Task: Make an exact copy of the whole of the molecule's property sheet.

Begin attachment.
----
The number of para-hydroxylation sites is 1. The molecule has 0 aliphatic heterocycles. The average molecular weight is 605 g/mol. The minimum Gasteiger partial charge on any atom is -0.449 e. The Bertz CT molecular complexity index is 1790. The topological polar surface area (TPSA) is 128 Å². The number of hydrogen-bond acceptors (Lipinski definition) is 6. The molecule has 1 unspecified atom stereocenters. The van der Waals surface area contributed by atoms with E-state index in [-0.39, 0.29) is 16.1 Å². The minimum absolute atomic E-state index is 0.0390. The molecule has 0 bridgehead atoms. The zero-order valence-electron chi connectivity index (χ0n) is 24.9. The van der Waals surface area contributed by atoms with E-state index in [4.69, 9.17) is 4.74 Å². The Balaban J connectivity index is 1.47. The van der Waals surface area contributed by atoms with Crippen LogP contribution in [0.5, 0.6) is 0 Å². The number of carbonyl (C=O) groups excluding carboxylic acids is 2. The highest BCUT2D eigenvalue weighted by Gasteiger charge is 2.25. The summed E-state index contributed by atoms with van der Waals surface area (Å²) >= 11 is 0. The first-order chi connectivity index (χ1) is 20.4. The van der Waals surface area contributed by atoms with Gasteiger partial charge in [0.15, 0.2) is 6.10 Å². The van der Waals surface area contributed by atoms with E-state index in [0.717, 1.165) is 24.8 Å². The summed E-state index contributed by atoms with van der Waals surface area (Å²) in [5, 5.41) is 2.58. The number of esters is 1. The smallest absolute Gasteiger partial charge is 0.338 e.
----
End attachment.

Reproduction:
The number of para-hydroxylation sites is 1. The molecule has 0 aliphatic heterocycles. The average molecular weight is 605 g/mol. The minimum Gasteiger partial charge on any atom is -0.449 e. The Bertz CT molecular complexity index is 1790. The topological polar surface area (TPSA) is 128 Å². The number of hydrogen-bond acceptors (Lipinski definition) is 6. The molecule has 1 unspecified atom stereocenters. The van der Waals surface area contributed by atoms with E-state index in [-0.39, 0.29) is 16.1 Å². The minimum absolute atomic E-state index is 0.0390. The molecule has 0 bridgehead atoms. The zero-order valence-electron chi connectivity index (χ0n) is 24.9. The van der Waals surface area contributed by atoms with E-state index in [4.69, 9.17) is 4.74 Å². The Balaban J connectivity index is 1.47. The van der Waals surface area contributed by atoms with Crippen LogP contribution in [0.5, 0.6) is 0 Å². The number of carbonyl (C=O) groups excluding carboxylic acids is 2. The highest BCUT2D eigenvalue weighted by Gasteiger charge is 2.25. The summed E-state index contributed by atoms with van der Waals surface area (Å²) >= 11 is 0. The first-order chi connectivity index (χ1) is 20.4. The van der Waals surface area contributed by atoms with Gasteiger partial charge in [0.15, 0.2) is 6.10 Å². The van der Waals surface area contributed by atoms with E-state index in [0.717, 1.165) is 24.8 Å². The summed E-state index contributed by atoms with van der Waals surface area (Å²) in [5, 5.41) is 2.58. The number of esters is 1. The smallest absolute Gasteiger partial charge is 0.338 e.